Classroom courses translated
to real-life experiences for
Oxford students during trips to
France, Italy, and Greece.
Two groups of Oxford College students experienced concepts from their classrooms when they traveled recently to several European cities.
One student group traveled with Matthew Moyle, associate professor of French, to ask how the presence of places in literary texts corresponds with reality. Erin Tarver and Joshua Mousie accompanied a group of their philosophy students to historic sites in Athens, Rome, and Florence. They critically examined the question, “Is there such a thing as ‘Western Civilization,’ and if so, how did it come about?”
As part of Oxford’s commitment to global learning, students can choose from several short-term, faculty-led study abroad or study away courses a year. Global Learning at Oxford engages students with international education and global cultures. Students this year also traveled to Cuba and Spain.
Making a French Connection
Moyle traveled to France with 12 students from his Topics in French course titled “Topographies.” Inspired by words from Patrick Modiano’s 2014 Nobel Lecture—in which the laureate explains how walking down a city street exposes the life stories of thousands upon thousands of people who walked there before—students carefully read and discussed a selection of French literary texts.
They examined how each writer is particularly attentive to the multiple layers of places in works including André Breton’s Nadja, Aragon’s Paysan de Paris, Modiano’s Dora Bruder, and J.M.G. Le Clézio’s Étoile Errante. Out of the classroom, the group encountered the places themselves during their eight-day trip to Paris and the Mediterranean coast.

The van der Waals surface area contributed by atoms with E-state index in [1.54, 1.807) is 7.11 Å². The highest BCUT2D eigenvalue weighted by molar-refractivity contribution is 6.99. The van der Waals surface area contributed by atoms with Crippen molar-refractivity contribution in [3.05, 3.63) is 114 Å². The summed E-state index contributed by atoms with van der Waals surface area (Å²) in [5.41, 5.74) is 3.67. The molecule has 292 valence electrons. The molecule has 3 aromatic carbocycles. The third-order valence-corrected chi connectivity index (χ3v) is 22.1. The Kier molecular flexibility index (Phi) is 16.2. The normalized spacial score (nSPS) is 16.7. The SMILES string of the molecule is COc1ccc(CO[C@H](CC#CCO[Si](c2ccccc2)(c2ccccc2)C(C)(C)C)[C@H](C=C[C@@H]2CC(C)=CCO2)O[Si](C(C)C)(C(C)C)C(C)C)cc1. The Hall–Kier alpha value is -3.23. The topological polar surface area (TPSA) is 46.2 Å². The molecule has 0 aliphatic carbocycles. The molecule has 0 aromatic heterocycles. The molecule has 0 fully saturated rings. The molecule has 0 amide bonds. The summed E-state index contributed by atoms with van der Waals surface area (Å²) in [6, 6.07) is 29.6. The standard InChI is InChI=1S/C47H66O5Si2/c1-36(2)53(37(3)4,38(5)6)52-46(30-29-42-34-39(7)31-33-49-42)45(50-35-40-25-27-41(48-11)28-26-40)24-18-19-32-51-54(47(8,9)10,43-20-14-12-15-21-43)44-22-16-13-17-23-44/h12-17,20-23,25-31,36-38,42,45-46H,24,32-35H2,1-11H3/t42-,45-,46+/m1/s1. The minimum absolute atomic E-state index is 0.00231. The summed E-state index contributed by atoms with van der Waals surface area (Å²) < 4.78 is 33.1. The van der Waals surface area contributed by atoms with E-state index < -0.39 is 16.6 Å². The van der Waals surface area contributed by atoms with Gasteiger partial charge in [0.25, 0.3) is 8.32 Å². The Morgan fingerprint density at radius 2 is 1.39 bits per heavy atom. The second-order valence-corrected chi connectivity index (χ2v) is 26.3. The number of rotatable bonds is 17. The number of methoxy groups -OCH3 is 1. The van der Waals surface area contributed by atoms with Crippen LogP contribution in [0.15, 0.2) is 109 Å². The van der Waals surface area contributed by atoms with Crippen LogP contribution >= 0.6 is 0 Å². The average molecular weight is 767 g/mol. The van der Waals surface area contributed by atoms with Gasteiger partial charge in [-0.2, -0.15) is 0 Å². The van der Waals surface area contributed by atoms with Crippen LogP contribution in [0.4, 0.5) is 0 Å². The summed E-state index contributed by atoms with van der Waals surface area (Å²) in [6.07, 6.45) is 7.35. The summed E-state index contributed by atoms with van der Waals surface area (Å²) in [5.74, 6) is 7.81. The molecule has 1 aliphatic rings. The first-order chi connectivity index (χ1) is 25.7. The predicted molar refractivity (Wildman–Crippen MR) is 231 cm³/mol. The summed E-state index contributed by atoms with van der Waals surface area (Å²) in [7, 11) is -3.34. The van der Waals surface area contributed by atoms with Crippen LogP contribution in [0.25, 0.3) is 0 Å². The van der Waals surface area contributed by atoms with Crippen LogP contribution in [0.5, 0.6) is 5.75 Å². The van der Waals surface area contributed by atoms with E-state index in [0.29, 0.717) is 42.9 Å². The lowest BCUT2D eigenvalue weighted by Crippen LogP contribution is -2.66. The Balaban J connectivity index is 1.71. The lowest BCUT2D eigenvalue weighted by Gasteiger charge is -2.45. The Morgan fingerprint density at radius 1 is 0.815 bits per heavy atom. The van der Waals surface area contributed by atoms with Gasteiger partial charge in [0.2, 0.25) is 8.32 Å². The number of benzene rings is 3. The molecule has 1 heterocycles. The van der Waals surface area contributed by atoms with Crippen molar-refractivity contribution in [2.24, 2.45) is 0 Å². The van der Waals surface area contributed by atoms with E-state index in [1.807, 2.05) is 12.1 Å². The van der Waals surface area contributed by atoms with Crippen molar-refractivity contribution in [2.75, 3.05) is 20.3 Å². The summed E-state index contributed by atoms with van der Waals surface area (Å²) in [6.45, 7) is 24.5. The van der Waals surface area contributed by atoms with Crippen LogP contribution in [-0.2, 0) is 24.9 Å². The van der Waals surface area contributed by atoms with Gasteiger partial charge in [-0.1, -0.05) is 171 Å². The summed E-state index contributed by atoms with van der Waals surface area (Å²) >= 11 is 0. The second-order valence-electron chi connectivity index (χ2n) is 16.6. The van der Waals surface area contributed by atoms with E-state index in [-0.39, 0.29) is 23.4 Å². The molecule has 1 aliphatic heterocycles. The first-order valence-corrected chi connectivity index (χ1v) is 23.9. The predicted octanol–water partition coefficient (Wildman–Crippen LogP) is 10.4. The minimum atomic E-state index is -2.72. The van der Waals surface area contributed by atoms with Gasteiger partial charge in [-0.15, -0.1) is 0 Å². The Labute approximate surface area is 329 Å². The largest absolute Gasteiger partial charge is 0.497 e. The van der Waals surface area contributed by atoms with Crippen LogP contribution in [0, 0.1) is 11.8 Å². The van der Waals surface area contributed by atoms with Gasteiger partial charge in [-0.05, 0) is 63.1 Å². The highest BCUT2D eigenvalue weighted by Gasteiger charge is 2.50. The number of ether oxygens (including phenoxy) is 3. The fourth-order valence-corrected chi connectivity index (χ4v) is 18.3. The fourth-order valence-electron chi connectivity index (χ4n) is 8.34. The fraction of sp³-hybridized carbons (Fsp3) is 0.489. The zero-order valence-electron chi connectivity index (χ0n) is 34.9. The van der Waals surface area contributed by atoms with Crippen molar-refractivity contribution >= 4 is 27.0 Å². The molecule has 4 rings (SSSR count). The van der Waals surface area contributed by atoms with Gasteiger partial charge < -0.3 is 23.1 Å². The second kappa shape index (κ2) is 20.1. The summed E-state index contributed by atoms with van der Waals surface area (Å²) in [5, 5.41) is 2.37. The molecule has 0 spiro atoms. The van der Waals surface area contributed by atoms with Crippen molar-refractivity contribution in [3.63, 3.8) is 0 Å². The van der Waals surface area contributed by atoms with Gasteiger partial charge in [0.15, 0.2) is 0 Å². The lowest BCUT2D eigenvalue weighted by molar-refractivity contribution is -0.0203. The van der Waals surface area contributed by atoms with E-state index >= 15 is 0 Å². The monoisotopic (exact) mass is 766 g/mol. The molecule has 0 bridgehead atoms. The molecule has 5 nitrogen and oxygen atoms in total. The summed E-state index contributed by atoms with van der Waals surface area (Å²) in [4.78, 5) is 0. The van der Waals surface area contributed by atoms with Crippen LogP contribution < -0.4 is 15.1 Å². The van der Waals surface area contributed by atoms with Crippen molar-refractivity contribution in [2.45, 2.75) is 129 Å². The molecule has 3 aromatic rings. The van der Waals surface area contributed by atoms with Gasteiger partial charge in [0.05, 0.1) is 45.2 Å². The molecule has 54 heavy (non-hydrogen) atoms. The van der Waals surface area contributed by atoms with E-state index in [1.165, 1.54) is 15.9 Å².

Students explored the squares, hills, and beaches of Nice, seeing what filled the imagination of children in Le Clézio’s short stories. They visited the village of Saint-Martin-Vésubie and heard for themselves the water trickling through the streets that so charmed Esther in Le Clézio’s Étoile Errante.
“My whole life, I had never thought that the sight and sounds of a river could calm my spirit,” admits rising junior Sean Eagan of Covington, Ga. “Yet as I sat alone on the bank, I felt a perfect peace,” says Eagan, echoing the feelings of the character in Saint-Martin.
Moving to Paris for the second half of the trip, students witnessed the contrast between one of the few remaining glass-covered shopping arcades in Paris and the tree-lined paths of the Parc des Buttes Chaumont. Aragon describes the arcades as “human aquariums hiding modern myths” in the first part of Le Paysan de Paris and recounts walking through the immense park in the second part.
The group walked down the Boulevard Ornano in Paris, a place which launched Modiano’s inquiry into Dora Bruder’s life, and they paused nearby to discuss how the city’s decision to name a space after Bruder might have honored Modiano just as much.
For rising sophomore Vivian Huang of Princeton, N.J., “it was difficult for me to understand how people passed through these places before seeing the context of the places.”
Students also visited the celebrated Cannes Film Festival, walked along the Seine, and watched fireworks in front of the Eiffel Tower. The group enjoyed tagines in a small Moroccan restaurant and tried escargot in a busy brasserie. Students were proud of what they were able to do with their impressive French language skills. The trip “fostered a newfound confidence in my language-learning capabilities,” Eagan recalls.
Molly McGehee, associate professor of American studies and English, accompanied the group. She brought a wealth of experience from her own time studying in France, as well as insights from her research into how writers imagine Atlanta.